Details of therapy are shown in Table 1. Therapy for all patients was discontinued after 24 months of continuous complete remission (CCR). The cumulative dose of doxorubicin was 60 mg/m2 for SR patients and 300 mg/m2 for HR patients. For SR and non-infant HR patients, CNS therapy commenced during the first cycle of intensification. During that cycle, asparaginase and prednisone were not administered. All patients received 4 doses of intrathecal chemotherapy over a 2-week period during CNS therapy. Additionally, 1800 cGy radiation was administered to those SR patients randomized to receive radiation and all HR patients. For infants, cranial radiation was delayed until 12 months of age. Infants (< 12 months at diagnosis) also received an additional month of intensive chemotherapy immediately after the remission induction phase, which included high-dose cytarabine and high-dose methotrexate, as previously described.12  Otherwise, infants received therapy identical to other HR patients. Beginning in 1999, infants were enrolled on an international collaborative study instead of Protocol 95-01.

Table 1

Therapy on DFCI ALL Consortium Protocol 95-01

Time frame Treatment 
Induction, 4 wk Vincristine 1.5 mg/m2 every week (maximum, 2 mg), days 0, 7, 14, 21 
 Prednisone 40 mg/m2/d, days 0-28 
 Doxorubicin 30 mg/m2/dose, days 0 and 1 
 HR: randomized with/without dexrazoxane 300 mg/m2, days 0 and 1 
 Methotrexate 4 g/m2 (8-24 h after doxorubicin) with leucovorin rescue 
 Asparaginase (randomized Erwinia or E coli) 25 000 IU/m2 IM × 1 dose, day 4 
 IT cytarabine* × 1 dose, day 0 
 TIT† × 1 dose, day 16 
CNS therapy, 3 wk SR: Randomized: TIT only (see “Randomizations”) or 18-Gy hyperfractionated cranial radiation with IT methotrexate/cytarabine 
 HR: 18-Gy cranial radiation (randomized hyperfractionated or daily fractions) with IT methotrexate/cytarabine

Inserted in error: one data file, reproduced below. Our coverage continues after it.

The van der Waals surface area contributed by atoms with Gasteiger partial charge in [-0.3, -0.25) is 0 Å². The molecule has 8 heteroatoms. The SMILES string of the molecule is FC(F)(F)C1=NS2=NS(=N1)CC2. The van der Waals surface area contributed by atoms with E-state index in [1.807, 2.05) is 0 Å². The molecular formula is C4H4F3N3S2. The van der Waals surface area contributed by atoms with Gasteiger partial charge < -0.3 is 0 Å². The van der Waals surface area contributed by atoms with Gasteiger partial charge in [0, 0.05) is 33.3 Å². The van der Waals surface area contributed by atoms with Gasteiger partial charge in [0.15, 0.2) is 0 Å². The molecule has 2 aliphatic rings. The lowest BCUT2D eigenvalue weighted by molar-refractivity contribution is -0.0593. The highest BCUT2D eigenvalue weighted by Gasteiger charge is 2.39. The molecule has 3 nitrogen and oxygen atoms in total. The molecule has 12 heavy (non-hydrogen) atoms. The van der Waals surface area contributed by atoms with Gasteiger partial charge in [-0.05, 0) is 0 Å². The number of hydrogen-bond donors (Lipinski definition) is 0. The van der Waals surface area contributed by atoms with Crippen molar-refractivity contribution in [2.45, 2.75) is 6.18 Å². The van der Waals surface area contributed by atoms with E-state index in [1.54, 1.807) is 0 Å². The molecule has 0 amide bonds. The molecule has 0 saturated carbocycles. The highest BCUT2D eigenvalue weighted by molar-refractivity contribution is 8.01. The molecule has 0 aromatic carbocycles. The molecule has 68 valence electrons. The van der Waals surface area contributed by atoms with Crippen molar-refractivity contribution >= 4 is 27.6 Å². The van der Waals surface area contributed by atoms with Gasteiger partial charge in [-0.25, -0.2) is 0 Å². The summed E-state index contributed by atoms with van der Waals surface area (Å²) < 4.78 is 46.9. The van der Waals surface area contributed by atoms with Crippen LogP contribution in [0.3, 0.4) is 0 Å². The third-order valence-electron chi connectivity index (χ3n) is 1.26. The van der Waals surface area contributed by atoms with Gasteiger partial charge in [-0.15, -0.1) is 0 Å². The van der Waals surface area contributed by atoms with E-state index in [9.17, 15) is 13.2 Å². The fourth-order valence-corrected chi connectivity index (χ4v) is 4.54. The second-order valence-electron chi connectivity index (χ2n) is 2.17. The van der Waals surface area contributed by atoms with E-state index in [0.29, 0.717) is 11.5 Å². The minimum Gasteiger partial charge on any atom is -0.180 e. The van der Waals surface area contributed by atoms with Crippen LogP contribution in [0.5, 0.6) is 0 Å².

Intensification, 30 wk Every 3 wk cycles: 
 SR: Vincristine 2.0 mg/m2 IV day 1 (maximum, 2 mg) 
 Prednisone 40 mg/m2/d orally, days 1-5 
 Methotrexate 30 mg/m2 IV or IM, days 1, 8, 15 
 6-MP 50 mg/m2/d orally, days 1-15 
 Asparaginase (randomized): Erwinia 25 000 IU/m2 IM weekly × 20 wk 
 or 
 E coli 25 000 IU/m2 IM weekly × 20 weeks 
 HR: same as SR patients, except prednisone dose higher (120 mg/m2/d orally days 1-5), no methotrexate, doxorubicin 30 mg/m2 day 1 of each cycle (cumulative dose of 300 mg/m2), randomized to be given alone or with dexrazoxane 300 mg/m2/dose 
Continuation, until 24 mo CCR Every 3 week cycles: 
 SR: same as intensification, except no asparaginase 
 HR: same as SR patients, except dose of prednisone (120 mg/m2/d, days 1–5) 
Time frame Treatment 
Induction, 4 wk Vincristine 1.5 mg/m2 every week (maximum, 2 mg), days 0, 7, 14, 21 
 Prednisone 40 mg/m2/d, days 0-28 
 Doxorubicin 30 mg/m2/dose, days 0 and 1 
 HR: randomized with/without dexrazoxane 300 mg/m2, days 0 and 1 
 Methotrexate 4 g/m2 (8-24 h after doxorubicin) with leucovorin rescue 
 Asparaginase (randomized Erwinia or E coli) 25 000 IU/m2 IM × 1 dose, day 4 
 IT cytarabine* × 1 dose, day 0 
 TIT† × 1 dose, day 16 
CNS therapy, 3 wk SR: Randomized: TIT only (see “Randomizations”) or 18-Gy hyperfractionated cranial radiation with IT methotrexate/cytarabine 
 HR: 18-Gy cranial radiation (randomized hyperfractionated or daily fractions) with IT methotrexate/cytarabine 
Intensification, 30 wk Every 3 wk cycles: 
 SR: Vincristine 2.0 mg/m2 IV day 1 (maximum, 2 mg) 
 Prednisone 40 mg/m2/d orally, days 1-5 
 Methotrexate 30 mg/m2 IV or IM, days 1, 8, 15 
 6-MP 50 mg/m2/d orally, days 1-15 
 Asparaginase (randomized): Erwinia 25 000 IU/m2 IM weekly × 20 wk